To separate the managers into two camps, the Ideologues, whose game model is paramount, and the Tacticians, with fewer principles of play and a greater emphasis on matchup-specific tactics, we targeted discrepancies in data consistency. Significant differences in matches between top teams and all other opponents were key. To define what a top team looked like, we settled on clubs that were top six in the league, all Champions League matches and knockout stage games in the Europa and Conference leagues. Any team that did not meet these qualifications was shuffled into the “all other opponents” category.
After downloading spreadsheets for each manager, the next job was to separate the top clubs from the rest of the pack, highlighting the top six league finishers in each spreadsheet. Once that was done, we pulled specific KPIs to a central spreadsheet to essentially build a vision of gameplay through data. Averages were produced for matches against top teams and “all other opponents,” and then added to the central spreadsheet for direct analysis.
The images below show the results of the study. Kick back and enjoy.
Ideologues vs Tacticians – defining the pools
Performance consistency is our operating principle. In a single season, one of the signs we’re looking for is a significant difference in performance metrics from one group, the top teams, to the other, the also-rans. But we’re not stopping there. Most of the coaches in the study had extensive statistical databases in Wyscout. That allows us to compare data across multiple seasons. This is where we start to see some of the differences in how managers approach the game.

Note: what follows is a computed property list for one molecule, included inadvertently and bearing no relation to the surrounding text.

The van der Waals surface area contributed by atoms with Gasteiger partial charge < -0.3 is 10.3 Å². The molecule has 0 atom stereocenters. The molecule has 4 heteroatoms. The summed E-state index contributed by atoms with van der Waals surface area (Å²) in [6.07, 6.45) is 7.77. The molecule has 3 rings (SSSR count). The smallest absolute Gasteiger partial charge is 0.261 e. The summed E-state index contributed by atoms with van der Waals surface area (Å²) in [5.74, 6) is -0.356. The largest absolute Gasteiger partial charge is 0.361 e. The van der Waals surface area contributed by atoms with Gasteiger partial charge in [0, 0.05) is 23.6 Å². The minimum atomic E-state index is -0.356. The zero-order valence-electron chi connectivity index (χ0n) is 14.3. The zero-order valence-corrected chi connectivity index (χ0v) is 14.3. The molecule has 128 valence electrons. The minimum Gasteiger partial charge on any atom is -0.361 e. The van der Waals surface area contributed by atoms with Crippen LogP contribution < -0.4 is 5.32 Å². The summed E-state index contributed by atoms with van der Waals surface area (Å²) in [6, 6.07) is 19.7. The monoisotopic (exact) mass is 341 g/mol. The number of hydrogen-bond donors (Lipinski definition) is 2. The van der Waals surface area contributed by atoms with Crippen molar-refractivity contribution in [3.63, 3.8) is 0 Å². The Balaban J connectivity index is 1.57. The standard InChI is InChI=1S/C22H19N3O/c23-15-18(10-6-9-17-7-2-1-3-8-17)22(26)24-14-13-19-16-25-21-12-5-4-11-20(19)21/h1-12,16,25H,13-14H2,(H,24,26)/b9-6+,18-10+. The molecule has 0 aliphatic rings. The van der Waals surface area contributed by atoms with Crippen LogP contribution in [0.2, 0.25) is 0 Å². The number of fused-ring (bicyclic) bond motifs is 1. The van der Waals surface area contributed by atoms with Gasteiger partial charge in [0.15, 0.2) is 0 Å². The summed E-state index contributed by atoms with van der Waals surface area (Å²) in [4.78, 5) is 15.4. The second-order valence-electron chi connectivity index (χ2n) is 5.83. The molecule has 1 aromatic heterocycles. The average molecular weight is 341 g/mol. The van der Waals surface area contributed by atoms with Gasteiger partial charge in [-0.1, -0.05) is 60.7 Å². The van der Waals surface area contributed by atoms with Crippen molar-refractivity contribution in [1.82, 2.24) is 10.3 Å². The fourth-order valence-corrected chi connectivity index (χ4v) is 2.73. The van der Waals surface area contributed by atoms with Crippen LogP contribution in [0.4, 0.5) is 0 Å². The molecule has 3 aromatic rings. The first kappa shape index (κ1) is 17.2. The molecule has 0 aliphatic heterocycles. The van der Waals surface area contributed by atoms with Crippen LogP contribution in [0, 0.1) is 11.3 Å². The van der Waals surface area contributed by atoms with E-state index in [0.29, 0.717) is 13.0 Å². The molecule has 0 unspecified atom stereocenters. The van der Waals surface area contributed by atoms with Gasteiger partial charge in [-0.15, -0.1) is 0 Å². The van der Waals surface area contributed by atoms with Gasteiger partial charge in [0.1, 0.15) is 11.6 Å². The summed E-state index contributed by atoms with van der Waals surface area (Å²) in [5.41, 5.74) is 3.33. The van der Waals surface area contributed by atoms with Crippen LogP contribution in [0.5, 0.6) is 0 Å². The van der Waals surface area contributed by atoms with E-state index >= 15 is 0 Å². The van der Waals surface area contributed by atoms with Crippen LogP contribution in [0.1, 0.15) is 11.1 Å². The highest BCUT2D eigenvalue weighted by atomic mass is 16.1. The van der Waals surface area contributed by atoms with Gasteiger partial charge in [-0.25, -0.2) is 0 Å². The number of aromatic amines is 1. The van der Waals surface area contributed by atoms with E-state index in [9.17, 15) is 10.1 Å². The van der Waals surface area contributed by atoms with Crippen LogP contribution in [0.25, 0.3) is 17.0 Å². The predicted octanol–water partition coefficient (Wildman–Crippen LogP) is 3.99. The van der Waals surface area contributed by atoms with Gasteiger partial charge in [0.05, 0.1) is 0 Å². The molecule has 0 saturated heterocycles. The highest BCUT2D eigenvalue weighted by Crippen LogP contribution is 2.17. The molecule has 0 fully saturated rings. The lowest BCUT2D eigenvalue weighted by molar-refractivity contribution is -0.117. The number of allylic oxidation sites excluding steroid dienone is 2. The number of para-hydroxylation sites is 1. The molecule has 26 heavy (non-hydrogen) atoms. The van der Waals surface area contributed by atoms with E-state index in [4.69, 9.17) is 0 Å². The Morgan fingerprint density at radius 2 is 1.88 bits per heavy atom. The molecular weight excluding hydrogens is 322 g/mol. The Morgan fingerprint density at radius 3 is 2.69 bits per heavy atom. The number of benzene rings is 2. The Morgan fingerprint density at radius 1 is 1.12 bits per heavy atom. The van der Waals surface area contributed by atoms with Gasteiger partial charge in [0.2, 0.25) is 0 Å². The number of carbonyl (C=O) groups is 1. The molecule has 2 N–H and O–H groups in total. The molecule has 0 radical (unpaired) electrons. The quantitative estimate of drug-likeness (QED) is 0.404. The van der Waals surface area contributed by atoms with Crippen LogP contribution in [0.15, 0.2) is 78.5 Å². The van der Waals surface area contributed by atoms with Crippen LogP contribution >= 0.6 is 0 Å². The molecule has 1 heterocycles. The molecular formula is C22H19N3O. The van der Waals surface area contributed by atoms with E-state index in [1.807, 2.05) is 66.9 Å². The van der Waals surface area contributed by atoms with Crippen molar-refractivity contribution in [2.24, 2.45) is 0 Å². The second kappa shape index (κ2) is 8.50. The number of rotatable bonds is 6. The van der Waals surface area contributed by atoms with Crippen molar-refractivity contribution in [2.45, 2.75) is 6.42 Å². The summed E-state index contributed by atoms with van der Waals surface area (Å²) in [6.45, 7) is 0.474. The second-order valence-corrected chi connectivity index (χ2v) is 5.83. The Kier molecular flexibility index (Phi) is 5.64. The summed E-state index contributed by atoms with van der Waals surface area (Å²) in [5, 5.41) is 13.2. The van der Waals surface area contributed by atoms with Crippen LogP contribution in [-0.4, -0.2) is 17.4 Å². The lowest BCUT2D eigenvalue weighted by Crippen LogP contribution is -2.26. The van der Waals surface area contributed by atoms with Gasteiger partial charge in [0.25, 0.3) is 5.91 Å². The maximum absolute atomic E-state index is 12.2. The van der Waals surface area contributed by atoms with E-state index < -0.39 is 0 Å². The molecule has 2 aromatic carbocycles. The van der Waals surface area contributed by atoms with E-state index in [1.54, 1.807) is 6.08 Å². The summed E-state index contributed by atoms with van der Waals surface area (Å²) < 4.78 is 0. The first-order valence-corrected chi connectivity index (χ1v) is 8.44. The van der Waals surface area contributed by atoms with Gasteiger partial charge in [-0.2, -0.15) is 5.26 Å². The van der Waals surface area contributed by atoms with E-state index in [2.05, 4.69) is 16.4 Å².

Looking at our first image, Carlo Ancelotti is the star of the data visualization. During his season at Bayern Munich, there was very little difference in the percentage of possession from one group to the other. His Bayern Munich side always imposed through possession.
But look at his other seasons. His teams are all over the board. Compare that to Jürgen Klopp at the bottom of the visualization. His Liverpool sides were typically very consistent.
The second image contains the same information, only featuring the remaining coaches in the pool. Notice that there’s far more consistency in this group. The one manager with significant variation is Unai Emery.
To give another visual of differences in possessions, the next two images in the analysis plot specific differences between possession versus top teams and the statistics against the rest. Greater distances between those pink and yellow points signify greater differences in the percentage of possession secured against our two groups.